As COVID-19 antibody testing ramps up, concerns of accuracy linger

Getting the best results for coronavirus antibody testing

HOUSTON – As people across the Houston area have begun seeking out COVID-19 antibody tests, concerns linger over the relaxed rules in which many of these tests were brought to market.

“You know it’s garbage in, garbage out. If you have bad data out there, you can’t make good decisions,” said Dr. Eric Blank, chief program officer with the Association of Public Health Laboratories (APHL).

The APHL helps draft public health lab protocols and guidelines as well as works with labs across the country and with the federal government to respond to public health emergencies like the coronavirus pandemic. Officials with the APHL said as many as 90 companies are now offering COVID-19 antibody tests.

Given the state of emergency, the U.S. Food and Drug Administration allowed companies to bring antibody tests to market without its approval. These companies still have to notify the FDA tests are being administered and notify customers their test have not yet been reviewed and approved by the FDA.

Still, Blank and his colleagues worry that a lack of independent oversight could lead to skewed data on the extent of this pandemic. Blank said the APHL is cautioning its members to wait until more tests are verified by the FDA before collecting large amounts of data and then using that data to make a decision.

Also, APHL’s director of infectious diseases, Dr. Kelly Wroblewski worries potentially inaccurate tests could lead to a false sense of security.

“I know there’s been talk about using this test to ease restrictions but I do think we need to be cautious when we move in that direction," said Wroblewski.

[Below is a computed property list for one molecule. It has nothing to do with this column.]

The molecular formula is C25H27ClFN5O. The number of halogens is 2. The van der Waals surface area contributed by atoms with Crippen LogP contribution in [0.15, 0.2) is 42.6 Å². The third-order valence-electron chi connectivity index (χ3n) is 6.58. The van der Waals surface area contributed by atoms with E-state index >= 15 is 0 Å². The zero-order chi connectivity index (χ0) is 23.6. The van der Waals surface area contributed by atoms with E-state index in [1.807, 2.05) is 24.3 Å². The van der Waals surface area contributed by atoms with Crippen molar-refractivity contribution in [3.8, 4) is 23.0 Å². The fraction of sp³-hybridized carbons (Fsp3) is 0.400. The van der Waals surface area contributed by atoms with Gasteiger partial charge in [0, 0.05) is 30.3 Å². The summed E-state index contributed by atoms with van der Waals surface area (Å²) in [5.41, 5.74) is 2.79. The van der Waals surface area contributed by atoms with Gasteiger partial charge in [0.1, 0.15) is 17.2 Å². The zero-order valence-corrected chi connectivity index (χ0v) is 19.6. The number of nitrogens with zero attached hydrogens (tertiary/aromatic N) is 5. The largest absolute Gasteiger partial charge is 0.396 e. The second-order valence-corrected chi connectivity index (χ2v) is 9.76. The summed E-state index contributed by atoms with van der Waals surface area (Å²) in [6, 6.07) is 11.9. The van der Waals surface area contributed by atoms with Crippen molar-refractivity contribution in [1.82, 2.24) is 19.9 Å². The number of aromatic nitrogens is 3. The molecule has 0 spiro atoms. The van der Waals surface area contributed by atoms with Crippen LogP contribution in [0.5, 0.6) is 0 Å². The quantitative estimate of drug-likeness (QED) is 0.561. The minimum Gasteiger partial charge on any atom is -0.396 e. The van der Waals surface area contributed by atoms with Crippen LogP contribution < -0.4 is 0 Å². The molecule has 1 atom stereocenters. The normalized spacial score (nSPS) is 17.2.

Until more tests are verified as reliable, Wroblewski said the general public needs to stick to well-known healthcare facilities or labs when getting an antibody test. Plus, Wroblewski said not enough research has been done to determine what level of antibodies are needed to provide immunity or how long that immunity will last.

Officials with the APHL did say they were optimistic the FDA was going to give more tests its Emergency Use Authorization (EUA) designation in the coming days and months. An EUA means a particular test is still under review, but enough results have been verified to deem the test reliable.

Pat and Carol Prokop own Arcpoint labs in Sugar Land, which is part of a nationwide chain. Pat Prokop understands the public’s unease with so many tests flooding the market.

“They’ve done nothing with the FDA, they’ve shown no testing, they’re just launching it out there and saying, ‘Hey, here I am with another test,'” said Prokop.

Arcpoint is a licensed lab using nationally recognized and established protocols, he said. Plus, their parent company is working to earn FDA authorization for its antibody test, Prokop said. He suggests asking several questions before choosing a facility to administer an antibody test.

“What approvals are they going for? What results have they offered up? What kind of protocol are they offering up?” Prokop said.

Christus Healthcare announced Tuesday it has found what it believes to be a reliable antibody test. Officials with the healthcare provider are first administering the tests to its employees, some hospitalized patients and those in need of emergency surgery.

Christus Executive Vice President and Chief Clinical Officer, Dr. Sam Bagchi said he’s concerned many people with on-going health concerns are not getting treatment for fear of contracting the virus.

“People are nervous to get out and get care they need for non-COVID conditions, so that’s, we think antibody testing will be critical to get back to non-COVID healthcare,” said Bagchi.

Bagchi said Christus has been working with the FDA and expects their test will soon be given EUA. Christus also announced Houston-based Healgen Scientific is the manufacturer of its tests.

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